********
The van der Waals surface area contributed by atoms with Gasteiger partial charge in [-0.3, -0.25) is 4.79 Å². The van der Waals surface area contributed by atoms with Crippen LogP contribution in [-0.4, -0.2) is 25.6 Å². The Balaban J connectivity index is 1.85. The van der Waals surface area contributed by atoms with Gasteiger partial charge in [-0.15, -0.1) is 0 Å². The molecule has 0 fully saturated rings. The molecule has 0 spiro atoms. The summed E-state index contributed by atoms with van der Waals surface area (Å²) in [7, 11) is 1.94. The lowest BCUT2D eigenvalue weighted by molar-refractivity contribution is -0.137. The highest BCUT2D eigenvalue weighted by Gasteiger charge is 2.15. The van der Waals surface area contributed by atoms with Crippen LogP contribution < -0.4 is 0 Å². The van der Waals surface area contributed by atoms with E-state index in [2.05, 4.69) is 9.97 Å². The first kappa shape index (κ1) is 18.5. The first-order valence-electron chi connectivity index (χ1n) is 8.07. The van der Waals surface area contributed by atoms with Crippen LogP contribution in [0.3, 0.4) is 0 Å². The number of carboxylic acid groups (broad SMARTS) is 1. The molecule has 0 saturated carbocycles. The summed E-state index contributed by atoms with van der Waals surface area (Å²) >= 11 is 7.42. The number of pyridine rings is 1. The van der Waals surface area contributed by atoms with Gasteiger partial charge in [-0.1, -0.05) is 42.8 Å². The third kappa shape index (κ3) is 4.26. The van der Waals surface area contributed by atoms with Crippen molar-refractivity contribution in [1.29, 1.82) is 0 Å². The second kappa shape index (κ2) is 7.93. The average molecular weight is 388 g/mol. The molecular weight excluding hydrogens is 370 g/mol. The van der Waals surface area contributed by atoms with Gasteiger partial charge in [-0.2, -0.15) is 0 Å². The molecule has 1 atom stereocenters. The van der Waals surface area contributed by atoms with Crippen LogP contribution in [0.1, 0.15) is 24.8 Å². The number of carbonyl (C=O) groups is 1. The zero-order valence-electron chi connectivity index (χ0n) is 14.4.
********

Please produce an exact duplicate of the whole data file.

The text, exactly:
The van der Waals surface area contributed by atoms with Gasteiger partial charge in [-0.3, -0.25) is 4.79 Å². The van der Waals surface area contributed by atoms with Crippen LogP contribution in [-0.4, -0.2) is 25.6 Å². The Balaban J connectivity index is 1.85. The van der Waals surface area contributed by atoms with Gasteiger partial charge in [-0.15, -0.1) is 0 Å². The molecule has 0 fully saturated rings. The molecule has 0 spiro atoms. The summed E-state index contributed by atoms with van der Waals surface area (Å²) in [7, 11) is 1.94. The lowest BCUT2D eigenvalue weighted by molar-refractivity contribution is -0.137. The highest BCUT2D eigenvalue weighted by Gasteiger charge is 2.15. The van der Waals surface area contributed by atoms with Crippen LogP contribution < -0.4 is 0 Å². The van der Waals surface area contributed by atoms with E-state index in [2.05, 4.69) is 9.97 Å². The first kappa shape index (κ1) is 18.5. The first-order valence-electron chi connectivity index (χ1n) is 8.07. The van der Waals surface area contributed by atoms with Crippen LogP contribution in [0.3, 0.4) is 0 Å². The number of carboxylic acid groups (broad SMARTS) is 1. The molecule has 0 saturated carbocycles. The summed E-state index contributed by atoms with van der Waals surface area (Å²) >= 11 is 7.42. The number of pyridine rings is 1. The van der Waals surface area contributed by atoms with Gasteiger partial charge in [-0.1, -0.05) is 42.8 Å². The third kappa shape index (κ3) is 4.26. The van der Waals surface area contributed by atoms with Crippen molar-refractivity contribution in [1.29, 1.82) is 0 Å². The second kappa shape index (κ2) is 7.93. The average molecular weight is 388 g/mol. The molecular weight excluding hydrogens is 370 g/mol. The van der Waals surface area contributed by atoms with Gasteiger partial charge in [-0.2, -0.15) is 0 Å². The molecule has 1 atom stereocenters. The van der Waals surface area contributed by atoms with Crippen LogP contribution in [0.1, 0.15) is 24.8 Å². The number of carbonyl (C=O) groups is 1. The zero-order valence-electron chi connectivity index (χ0n) is 14.4.